Joseph Bologne, Chevalier de Saint-Georges (December 25, 1745 – June 10, 1799)
A champion fencer, classical composer, virtuoso violinist, and conductor of the leading symphony orchestra in Paris. Born in the French colony of Guadeloupe, he was the son of George Bologne de Saint-Georges, a wealthy married planter, and Anne dites Nanon, his wife’s African slave. His father took him to France when he was young, and he was educated there, also becoming a champion fencer. During the French Revolution, the younger Saint-Georges served as a colonel of the Légion St.-Georges, the first all-black regiment in Europe. He fought on the side of the Republic. Today the Chevalier de Saint-Georges is best remembered as the first classical composer of African ancestry; he composed numerous string quartets and other instrumental music, and opera.
“So What”, by Miles Davis, originally released in 1959 on the studio album , Kind of Blue
The album features Davis’ ensemble sextet consisting of saxophonists John Coltrane and Julian “Cannonball” Adderley, pianist Wynton Kelly, bassist Paul Chambers, and drummer Jimmy Cobb, with former band pianist Bill Evans appearing on most of the tracks in place of Kelly.
Credit for today’s select goes entirely to Economist Jared Bernstein. Last Tuesday he posted this on his twitter feed.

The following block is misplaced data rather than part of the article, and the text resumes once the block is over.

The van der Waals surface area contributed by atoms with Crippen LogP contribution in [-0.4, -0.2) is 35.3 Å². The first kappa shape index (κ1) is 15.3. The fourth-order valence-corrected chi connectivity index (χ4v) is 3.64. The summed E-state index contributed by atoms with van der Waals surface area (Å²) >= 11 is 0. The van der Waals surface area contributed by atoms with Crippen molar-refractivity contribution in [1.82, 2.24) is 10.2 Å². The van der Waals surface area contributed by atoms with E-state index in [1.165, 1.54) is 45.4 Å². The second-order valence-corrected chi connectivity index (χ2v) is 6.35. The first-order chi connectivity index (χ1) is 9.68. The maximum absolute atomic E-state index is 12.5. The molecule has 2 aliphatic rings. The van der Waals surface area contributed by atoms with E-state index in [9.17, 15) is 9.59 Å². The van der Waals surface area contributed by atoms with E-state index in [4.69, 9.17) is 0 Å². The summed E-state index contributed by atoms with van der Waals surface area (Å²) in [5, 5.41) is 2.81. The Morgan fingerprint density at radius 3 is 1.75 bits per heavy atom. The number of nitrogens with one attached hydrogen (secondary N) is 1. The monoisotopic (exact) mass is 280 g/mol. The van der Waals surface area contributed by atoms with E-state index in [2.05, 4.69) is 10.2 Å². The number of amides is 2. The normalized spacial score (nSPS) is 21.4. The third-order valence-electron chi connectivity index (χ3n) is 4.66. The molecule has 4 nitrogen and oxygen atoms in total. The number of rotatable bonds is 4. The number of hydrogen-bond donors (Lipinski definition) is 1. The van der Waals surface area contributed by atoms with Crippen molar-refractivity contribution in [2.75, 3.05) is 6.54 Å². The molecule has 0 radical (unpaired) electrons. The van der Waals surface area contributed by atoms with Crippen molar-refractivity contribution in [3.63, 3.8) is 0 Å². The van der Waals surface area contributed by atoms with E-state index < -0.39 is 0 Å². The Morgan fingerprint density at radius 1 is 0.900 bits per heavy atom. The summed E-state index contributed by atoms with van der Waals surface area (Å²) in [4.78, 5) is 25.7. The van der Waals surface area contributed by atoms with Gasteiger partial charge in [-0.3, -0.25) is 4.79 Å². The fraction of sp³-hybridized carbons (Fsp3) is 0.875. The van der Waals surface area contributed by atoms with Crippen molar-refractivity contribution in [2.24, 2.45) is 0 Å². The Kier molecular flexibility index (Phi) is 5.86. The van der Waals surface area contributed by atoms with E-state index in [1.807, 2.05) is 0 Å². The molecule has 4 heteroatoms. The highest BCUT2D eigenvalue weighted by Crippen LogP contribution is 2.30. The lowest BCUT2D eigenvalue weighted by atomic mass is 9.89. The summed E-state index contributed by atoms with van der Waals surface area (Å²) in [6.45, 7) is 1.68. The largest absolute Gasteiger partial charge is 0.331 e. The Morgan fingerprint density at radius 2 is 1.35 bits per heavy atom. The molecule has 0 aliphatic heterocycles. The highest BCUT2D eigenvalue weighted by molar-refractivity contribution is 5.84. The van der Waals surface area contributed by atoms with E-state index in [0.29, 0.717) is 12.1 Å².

If you’re feeling forlorn behind the ascendance of venal, racism-spewing idiots, and all the other hate and dysfunction that abounds, I’ve got an antidote, or at least an essential vacation. Seriously.
It’s the 20’s, young people are leaving the farm and going to the city to work in the factories. That New Orleans music had moved north to Chicago and then to New York. The radio was new, so was sound in the movies. We started to have shared experiences as a nation. Jazz, speak easies, women in short skirts……….. Grandma, who was busy raising her family, must have been shaking her head.
What I love about YouTube is access to original recordings. The quality isn’t great but you are there in the room for the first time.
The Charleston represented a decade and here it is played by its creator. James P Johnson.